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First Lieutenant
May 21, 2007
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I Pull The Strings, But It's All Relative- A Kongo AAR

After two previous attempts to do an AAR, both of which my computer destroyed, i have come to the conclusion that i am going to have another go at it.

The nation which i have chosen is to be Kongo, why is that? I hear you subconciously ask, well, the reason is this. It's the only nation in the game which starts off completely can utterly islated from the world with no way to expand unless you pick QFTNW; so i thought it would be rather interesting to what i acheive...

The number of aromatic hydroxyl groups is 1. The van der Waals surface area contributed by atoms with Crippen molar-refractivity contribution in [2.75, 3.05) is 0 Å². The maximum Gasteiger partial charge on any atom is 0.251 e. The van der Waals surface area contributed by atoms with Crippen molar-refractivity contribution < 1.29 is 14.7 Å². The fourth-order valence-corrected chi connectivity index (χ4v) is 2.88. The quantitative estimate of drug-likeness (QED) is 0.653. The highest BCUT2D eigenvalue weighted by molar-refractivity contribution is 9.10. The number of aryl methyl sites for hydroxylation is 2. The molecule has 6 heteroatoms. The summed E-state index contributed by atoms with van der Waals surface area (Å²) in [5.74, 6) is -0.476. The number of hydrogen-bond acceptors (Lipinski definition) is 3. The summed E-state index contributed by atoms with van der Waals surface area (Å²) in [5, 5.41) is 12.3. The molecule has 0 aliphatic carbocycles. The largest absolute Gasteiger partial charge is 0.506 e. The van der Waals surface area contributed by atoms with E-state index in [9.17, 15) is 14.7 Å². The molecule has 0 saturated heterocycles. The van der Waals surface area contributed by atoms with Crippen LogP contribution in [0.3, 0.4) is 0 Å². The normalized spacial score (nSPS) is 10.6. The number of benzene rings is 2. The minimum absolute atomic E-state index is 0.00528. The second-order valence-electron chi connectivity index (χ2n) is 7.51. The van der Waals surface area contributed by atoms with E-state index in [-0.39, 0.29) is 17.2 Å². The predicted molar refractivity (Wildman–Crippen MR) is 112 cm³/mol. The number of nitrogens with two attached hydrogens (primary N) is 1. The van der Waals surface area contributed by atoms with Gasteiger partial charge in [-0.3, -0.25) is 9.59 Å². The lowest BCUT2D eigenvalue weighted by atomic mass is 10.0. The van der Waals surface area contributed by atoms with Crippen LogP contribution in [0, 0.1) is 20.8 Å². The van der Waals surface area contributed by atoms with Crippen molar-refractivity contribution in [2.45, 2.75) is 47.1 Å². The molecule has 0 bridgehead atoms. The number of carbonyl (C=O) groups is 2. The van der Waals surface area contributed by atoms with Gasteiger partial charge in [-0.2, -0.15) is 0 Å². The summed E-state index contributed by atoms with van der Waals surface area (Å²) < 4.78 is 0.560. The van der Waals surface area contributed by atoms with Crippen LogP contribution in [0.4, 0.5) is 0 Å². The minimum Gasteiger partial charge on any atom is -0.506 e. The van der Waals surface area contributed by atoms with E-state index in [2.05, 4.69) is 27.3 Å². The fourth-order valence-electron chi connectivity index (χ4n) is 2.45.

However, i'm going to try something different whilst i play through the game, rather than scheming throughout and trying to plan ahead i will instead try and play what-i-have-yet-to-come-up-with-a-name-for-but-will-for-now-call-a-circumstancial-form-of-gameplay.

Essentially it is this, the decisions which the leader of my nation make will be determined by the land's of which i know, my countries history (and therefore experience) and the type of ruler i have. So for example (to make this simple), if i have a ruler with a high warfare value i will be aggressive, if i have a leader with a good administration value i will be mindful of what the people want. And so on and so forth. (hate to be complex but it though it would make it more interesting)

Notes:

EU3 V.1.3.

Mod: Unlimited time mod (lot's of time to get things done)

Start Date: 1372, January the 1st, a nice Sunday afternoon.